Sorry, Kermit — It Can Be Easy Being Green

As Director of the new Green Ribbon Schools program, I have visited a lot of Green Schools. I have been thrilled by geothermal heating and cooling systems; intrigued by water retention ponds and cisterns; and delighted by practical yet attractive recycled building materials. But I’ve also been impressed by schools that have “gone green” through sheer ingenuity. My visits to schools that look like any other reinforce our understanding that any school, no matter its resources or location, can take relatively simple steps toward the goals of the Green Ribbon Schools recognition award.

Every school can become a green school by making progress in the areas of: 1) environmental impact and energy efficiency; 2) health and wellness; and 3) environmental literacy. So what does a green school look like? Don’t be fooled by ordinary appearances. What sets apart a green school requires a look inside, where enterprising school administrators, teachers and community members lead enthusiastic students toward change.

In a green school, the community might help with the construction of a simple outdoor amphitheater that serves as an open air classroom. A green school can start a recycling program that encourages communities without district waste management programs to bring their recyclables to school for collection. Or recognize quarterly the class with the highest number of students commuting by a means other than their parents’ cars. Administrators can engage community volunteers to help students plan and maintain school gardens. They can adopt a no cupcake policy and offer students healthy birthday reward alternatives, such as additional recess. They might ask students to “trash the trash” with reusable lunchware. A good-humored principal might don his Mr. Banana costume – and check his self-esteem at the door – all in the name of teaching young scholars good nutrition.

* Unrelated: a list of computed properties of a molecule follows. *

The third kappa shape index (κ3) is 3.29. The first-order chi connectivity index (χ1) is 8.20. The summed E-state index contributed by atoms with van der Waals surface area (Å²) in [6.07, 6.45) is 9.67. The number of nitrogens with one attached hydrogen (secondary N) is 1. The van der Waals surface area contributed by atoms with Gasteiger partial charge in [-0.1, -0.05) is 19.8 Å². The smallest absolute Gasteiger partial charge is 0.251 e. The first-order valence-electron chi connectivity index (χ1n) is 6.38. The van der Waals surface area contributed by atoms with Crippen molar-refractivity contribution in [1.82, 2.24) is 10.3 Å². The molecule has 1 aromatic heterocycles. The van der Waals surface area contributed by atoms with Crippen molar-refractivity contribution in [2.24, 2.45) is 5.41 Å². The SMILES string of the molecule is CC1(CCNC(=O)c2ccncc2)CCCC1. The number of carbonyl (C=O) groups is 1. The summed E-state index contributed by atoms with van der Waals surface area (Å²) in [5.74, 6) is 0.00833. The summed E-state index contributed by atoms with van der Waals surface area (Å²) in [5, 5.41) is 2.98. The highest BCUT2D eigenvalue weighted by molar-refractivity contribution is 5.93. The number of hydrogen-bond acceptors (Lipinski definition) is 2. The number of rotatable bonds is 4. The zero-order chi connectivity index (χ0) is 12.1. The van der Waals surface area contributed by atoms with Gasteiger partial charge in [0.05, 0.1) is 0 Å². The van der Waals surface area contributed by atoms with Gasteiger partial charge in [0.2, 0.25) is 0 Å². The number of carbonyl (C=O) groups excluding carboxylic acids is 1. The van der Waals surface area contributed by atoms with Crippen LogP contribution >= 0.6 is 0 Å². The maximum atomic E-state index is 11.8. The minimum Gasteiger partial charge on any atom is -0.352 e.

At the high school level, a motivated environmental science teacher could have a huge impact, using an aquaponic garden to teach the nitrogen cycle in biology, horticulture and other environmental science classes. Students might develop not only science, technology, engineering and math (STEM) skills through their projects, but also develop civic skills. Students could use the profits from the plants they grow and sell to improve the schools’ environmental impact and cost savings. The teacher might organize an annual clean-up in nearby woodlands, highways or trails and garner local organizations’ sponsorship and collaboration. The green high school’s environmental club can help the school transition to compact fluorescent bulbs and task lighting, reducing the energy consumption of classrooms, and to implement a recycling program.

These are all real-life examples from visits not far from the U.S. Department of Education’s Washington, D.C. headquarters, but efforts such as these are being implemented all across the country. Every school that takes these simple steps can save energy, reduce costs, increase health and wellness, and offer effective environmental education. These schools are proving that it’s easier than you think being green.

See Green Ribbon’s previous blog posts:

US Department of Education Green Ribbon Schools is a federal recognition award and should not be confused with any green schools program conducted by non-governmental entities.

Andrea Falken, Director, Green Ribbon Schools


  1. This blog makes some fantastic points. Making your school more green doesn’t necessarily mean an expensive investment in new technologies, renovations, etc. The simplest of steps can make a huge impact, not only on the environment but on the students who are learning about the strategies being put in place. Teachers can green their own classrooms in so many ways, and each student visiting that classroom will come away with some new information about being more sustainable. Thanks!

    • I thought this comment was in regards to my high school alma mater, Kermit High School, and I guess it is referring to Kermit the Frog, what a surprise! It is awesome that so many changes can be made to a school environment. I look forward to Kermit High School adopting some of the changes mentioned in this blog so their new High School Facility will make an impact to surrounding communities! Thanks for the post.

  2. When I think of greening a school, it can be intimidating. Where do we get funding? What are the most effective changes to implement? Who will do it? Your blog has helped to highlight some simple steps that schools can take to become greener. A green attitude and “sheer ingenuity” goes a long way with administrators, staff, students, and community members to make progress toward the Green Ribbon Schools Award. Thank you for some great ideas!

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